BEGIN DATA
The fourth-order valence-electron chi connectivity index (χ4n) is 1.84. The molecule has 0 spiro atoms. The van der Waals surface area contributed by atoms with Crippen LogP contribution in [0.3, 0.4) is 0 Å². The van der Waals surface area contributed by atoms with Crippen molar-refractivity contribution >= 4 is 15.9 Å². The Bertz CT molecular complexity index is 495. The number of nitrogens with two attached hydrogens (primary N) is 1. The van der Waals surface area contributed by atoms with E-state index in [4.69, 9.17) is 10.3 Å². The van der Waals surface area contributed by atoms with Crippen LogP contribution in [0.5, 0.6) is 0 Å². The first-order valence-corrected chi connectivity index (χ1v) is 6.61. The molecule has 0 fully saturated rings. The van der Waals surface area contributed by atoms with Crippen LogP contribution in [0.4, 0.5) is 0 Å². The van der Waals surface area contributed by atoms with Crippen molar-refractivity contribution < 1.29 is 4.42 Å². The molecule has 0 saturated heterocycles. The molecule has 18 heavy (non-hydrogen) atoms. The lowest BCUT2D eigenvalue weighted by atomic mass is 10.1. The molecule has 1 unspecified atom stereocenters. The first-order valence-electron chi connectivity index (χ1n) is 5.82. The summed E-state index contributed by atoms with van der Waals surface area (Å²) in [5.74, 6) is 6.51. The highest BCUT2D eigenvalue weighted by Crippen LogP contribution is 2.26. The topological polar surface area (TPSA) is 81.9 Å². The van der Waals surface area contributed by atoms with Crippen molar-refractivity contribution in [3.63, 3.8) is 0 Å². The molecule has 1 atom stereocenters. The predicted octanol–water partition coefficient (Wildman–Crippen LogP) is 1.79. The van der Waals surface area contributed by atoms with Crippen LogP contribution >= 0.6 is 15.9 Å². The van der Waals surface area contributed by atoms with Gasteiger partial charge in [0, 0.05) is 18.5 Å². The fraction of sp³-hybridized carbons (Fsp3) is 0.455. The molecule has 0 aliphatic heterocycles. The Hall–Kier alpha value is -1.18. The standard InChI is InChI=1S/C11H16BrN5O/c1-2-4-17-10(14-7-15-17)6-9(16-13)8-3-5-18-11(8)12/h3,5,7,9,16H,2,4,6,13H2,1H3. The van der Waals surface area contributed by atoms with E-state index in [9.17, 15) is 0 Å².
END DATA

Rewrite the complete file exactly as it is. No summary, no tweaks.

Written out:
The fourth-order valence-electron chi connectivity index (χ4n) is 1.84. The molecule has 0 spiro atoms. The van der Waals surface area contributed by atoms with Crippen LogP contribution in [0.3, 0.4) is 0 Å². The van der Waals surface area contributed by atoms with Crippen molar-refractivity contribution >= 4 is 15.9 Å². The Bertz CT molecular complexity index is 495. The number of nitrogens with two attached hydrogens (primary N) is 1. The van der Waals surface area contributed by atoms with E-state index in [4.69, 9.17) is 10.3 Å². The van der Waals surface area contributed by atoms with Crippen LogP contribution in [0.5, 0.6) is 0 Å². The first-order valence-corrected chi connectivity index (χ1v) is 6.61. The molecule has 0 fully saturated rings. The van der Waals surface area contributed by atoms with Crippen LogP contribution in [0.4, 0.5) is 0 Å². The van der Waals surface area contributed by atoms with Crippen molar-refractivity contribution < 1.29 is 4.42 Å². The molecule has 0 saturated heterocycles. The molecule has 18 heavy (non-hydrogen) atoms. The lowest BCUT2D eigenvalue weighted by atomic mass is 10.1. The molecule has 1 unspecified atom stereocenters. The first-order valence-electron chi connectivity index (χ1n) is 5.82. The summed E-state index contributed by atoms with van der Waals surface area (Å²) in [5.74, 6) is 6.51. The highest BCUT2D eigenvalue weighted by Crippen LogP contribution is 2.26. The topological polar surface area (TPSA) is 81.9 Å². The van der Waals surface area contributed by atoms with Crippen molar-refractivity contribution in [3.63, 3.8) is 0 Å². The molecule has 1 atom stereocenters. The predicted octanol–water partition coefficient (Wildman–Crippen LogP) is 1.79. The van der Waals surface area contributed by atoms with Crippen LogP contribution >= 0.6 is 15.9 Å². The van der Waals surface area contributed by atoms with Gasteiger partial charge in [0, 0.05) is 18.5 Å². The fraction of sp³-hybridized carbons (Fsp3) is 0.455. The molecule has 0 aliphatic heterocycles. The Hall–Kier alpha value is -1.18. The standard InChI is InChI=1S/C11H16BrN5O/c1-2-4-17-10(14-7-15-17)6-9(16-13)8-3-5-18-11(8)12/h3,5,7,9,16H,2,4,6,13H2,1H3. The van der Waals surface area contributed by atoms with E-state index in [9.17, 15) is 0 Å².